• Harrison v Black Horse Ltd [2010] EWHC 3152 (QB); [2011] Lloyd’s Rep I.R. 455; [2011] C.T.L.C. 1: Ruth appeared alone in High Court: although PPI being recommended was very expensive by comparison with monthly premium products, this did not give rise to a breach of ICOB or an unfair relationship; receipt of 87% commission from insurer did not give rise to a conflict of interest under ICOB;
  • Black Horse Ltd v Dickinson [2011] GCCR 11379: appeal against refusal to set off adverse costs order against existing judgment in lender’s favour, on grounds borrowers’ solicitors were acting under CFA;

Ruth is experienced in regulatory proceedings, both civil and criminal. She has represented local authorities in a variety of regulatory trials, both in the magistrates’ court and the Crown Court. She has been instructed in prosecutions concerning counterfeit goods, unfair trading, animal welfare, food and fire safety. She also has experience of confiscation proceedings under the Proceeds of Crime Act 2002.

Notable Cases:

  • Boston BC v Turner [2017] Lincoln Crown Court: five day appeal: fire safety offences and offences arising from management of unlicensed house in multiple occupation (“HMO”); whether use of two rooms by overnight ‘hotel guests’ precluded property from being an HMO; whether remainder could form a qualifying “part”;
  • Lincolnshire CC v Newbury [2015] Lincoln Crown Court: prosecution of two sole traders for trademark infringements and fraudulent misrepresentations about the quality and price of drive resurfacing services to elderly complainants; sentenced to 2 years 3 months’ imprisonment and 7 months’ imprisonment respectively, with ongoing confiscation;
  • Boston BC v Singleton-McGuire [2015]: prosecution of deputy borough councillor for fire safety and housing offences in respect of a house in multiple occupation (HMO);
  • Lincolnshire CC v Atiqi t/a Boston Food and Wine Centre and Ahwmad t/a Central Food and Wine [2013]: prosecution for sale of counterfeit and illicit cigarettes, including a product safety offence (first prosecution of its type in UK);
  • Watersheds Capital Partners Ltd v Dudley [2013]: High Court litigation on definition of “consumer”; individual selling business to fund retirement; unfair terms;
  • Lincolnshire CC v Rahman [2013]: fire safety prosecution against managers of house in multiple occupation;
  • Lincolnshire CC v Nundy [2011]: animal welfare prosecution against farmer; expert evidence on causation of bovine disease

“Calm, collected and detailed in her approach, she is a standout barrister. She’s pragmatic and able to understand the client’s position while giving crisp and insightful advice.” “Ruth distils a tremendous volume of information into concise and accurate advice.” Chambers & Partners 2019

“A recognised leader in her field.” “Extremely knowledgeable on financial services matters and her advice is always commercial.” Legal 500 2018 (Banking & Finance and Financial Services)

“Great with clients, quick-thinking and, frankly, a joy to work with.” “A very impressive barrister with a keen attention to detail. In court she is a force to be reckoned with and is backed up by incredibly persuasive skeleton arguments.” Chambers & Partners 2018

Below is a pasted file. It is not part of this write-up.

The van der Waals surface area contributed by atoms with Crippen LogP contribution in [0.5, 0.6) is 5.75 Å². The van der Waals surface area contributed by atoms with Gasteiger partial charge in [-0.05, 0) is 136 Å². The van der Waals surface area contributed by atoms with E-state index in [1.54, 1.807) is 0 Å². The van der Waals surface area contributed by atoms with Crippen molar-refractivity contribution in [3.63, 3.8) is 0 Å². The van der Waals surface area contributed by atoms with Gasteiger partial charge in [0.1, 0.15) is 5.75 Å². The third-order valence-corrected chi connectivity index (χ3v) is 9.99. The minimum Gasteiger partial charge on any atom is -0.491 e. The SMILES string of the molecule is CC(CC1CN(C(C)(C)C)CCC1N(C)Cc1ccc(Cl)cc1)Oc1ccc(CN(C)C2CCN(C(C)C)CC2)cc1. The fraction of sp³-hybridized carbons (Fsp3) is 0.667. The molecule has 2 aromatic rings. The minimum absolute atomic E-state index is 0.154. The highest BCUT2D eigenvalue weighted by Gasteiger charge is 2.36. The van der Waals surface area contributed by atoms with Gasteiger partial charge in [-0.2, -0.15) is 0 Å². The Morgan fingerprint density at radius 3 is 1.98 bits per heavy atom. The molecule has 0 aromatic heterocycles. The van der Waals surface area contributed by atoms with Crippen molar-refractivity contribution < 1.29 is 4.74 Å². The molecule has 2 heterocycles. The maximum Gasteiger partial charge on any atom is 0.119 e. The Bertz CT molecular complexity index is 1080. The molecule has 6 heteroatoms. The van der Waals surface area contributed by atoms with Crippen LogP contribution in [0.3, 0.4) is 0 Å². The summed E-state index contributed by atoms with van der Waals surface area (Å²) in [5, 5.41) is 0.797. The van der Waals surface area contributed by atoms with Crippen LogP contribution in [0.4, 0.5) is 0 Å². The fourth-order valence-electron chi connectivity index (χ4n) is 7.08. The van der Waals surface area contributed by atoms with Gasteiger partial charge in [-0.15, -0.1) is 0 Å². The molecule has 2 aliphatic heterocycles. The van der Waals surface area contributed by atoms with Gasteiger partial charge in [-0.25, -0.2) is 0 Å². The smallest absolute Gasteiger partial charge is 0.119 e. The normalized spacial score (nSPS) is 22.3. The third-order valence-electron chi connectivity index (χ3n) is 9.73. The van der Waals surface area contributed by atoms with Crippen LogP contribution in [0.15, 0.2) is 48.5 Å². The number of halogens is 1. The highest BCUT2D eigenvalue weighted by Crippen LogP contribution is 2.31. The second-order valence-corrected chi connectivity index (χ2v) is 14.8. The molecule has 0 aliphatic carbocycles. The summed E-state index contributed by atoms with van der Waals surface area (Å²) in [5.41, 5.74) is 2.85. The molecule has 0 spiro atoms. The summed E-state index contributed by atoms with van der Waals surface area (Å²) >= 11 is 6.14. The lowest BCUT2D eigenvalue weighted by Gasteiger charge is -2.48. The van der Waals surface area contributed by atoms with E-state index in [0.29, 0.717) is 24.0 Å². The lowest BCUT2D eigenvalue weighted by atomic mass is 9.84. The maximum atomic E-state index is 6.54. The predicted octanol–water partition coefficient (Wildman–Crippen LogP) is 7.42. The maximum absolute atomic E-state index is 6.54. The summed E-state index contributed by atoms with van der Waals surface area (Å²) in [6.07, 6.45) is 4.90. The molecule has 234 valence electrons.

“Responsive, with a detailed knowledge of the area … happy to explain things in a way that is accessible to the client” Legal 500 2017 (Banking & Finance and Financial Services)

“Has appeared in numerous cases right up to Supreme Court level… Ruth has a great manner with the client, a quick grasp of the issues” Chambers & Partners 2017

“A standout barrister with a personable demeanour” Legal 500 2016

“A consumer credit specialist with experience of representing major lenders, financial institutions and banks … She is fantastic on her feet, and crisp in her delivery. She also produces precise paperwork.” Chambers and Partners 2016

“A brilliant advocate with expert knowledge and commercial judgement” Legal 500 2015

“She’s very bright and very sharp.” “She has her finger on the pulse.” Chambers and Partners 2015

“A bright and quick-witted barrister, with a quality of practice that belies her comparatively recent call. Her “forthright advocacy is combined with commercially aware, succinct, practical and meaningful advice.” She is “very strong, and punches well above her weight.” Chambers and Partners 2014

“Ruth Bala is widely considered to be a ‘rising star’. ‘Very, very bright and easy to work with’, she is ‘an excellent advocate'” Chambers and Partners 2013

Ruth regularly appears in court in mortgagee possession and appeal proceedings, sale and supply of goods disputes, contractual disputes, claims for debt and insolvency proceedings.

Ruth is an editor of The Encyclopedia of Financial Services Law, in which she is responsible for half of the commentary on the Financial Services and Markets Act 2000 (Regulated Activities) Order 2001 (“the RAO”).

Ruth is a contributor to the ‘Practical Law’ consumer credit column:

FCA Validation Orders post-Chickombe

Limitation re Debt Claims

Consumer buy-to-let mortgages

‘Nelmes’ and secret commissions

‘By way of Business’

Guarantees

Identifying the “Consumer” in Consumer Credit

Author of the chapter ‘Consumer Credit Law’ in ‘Consumer and Trading Standards: Law and Practice‘ (‘the Pink Book’), Jordan (2013)

Contributor to ‘Advertising Law and Regulation‘, ed G. Crown, 2nd ed, Bloomsbury Professional (2010)

Ruth is authorised to accept Direct Access instructions and will act on this basis for businesses and professionals.

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VAT number: 971273608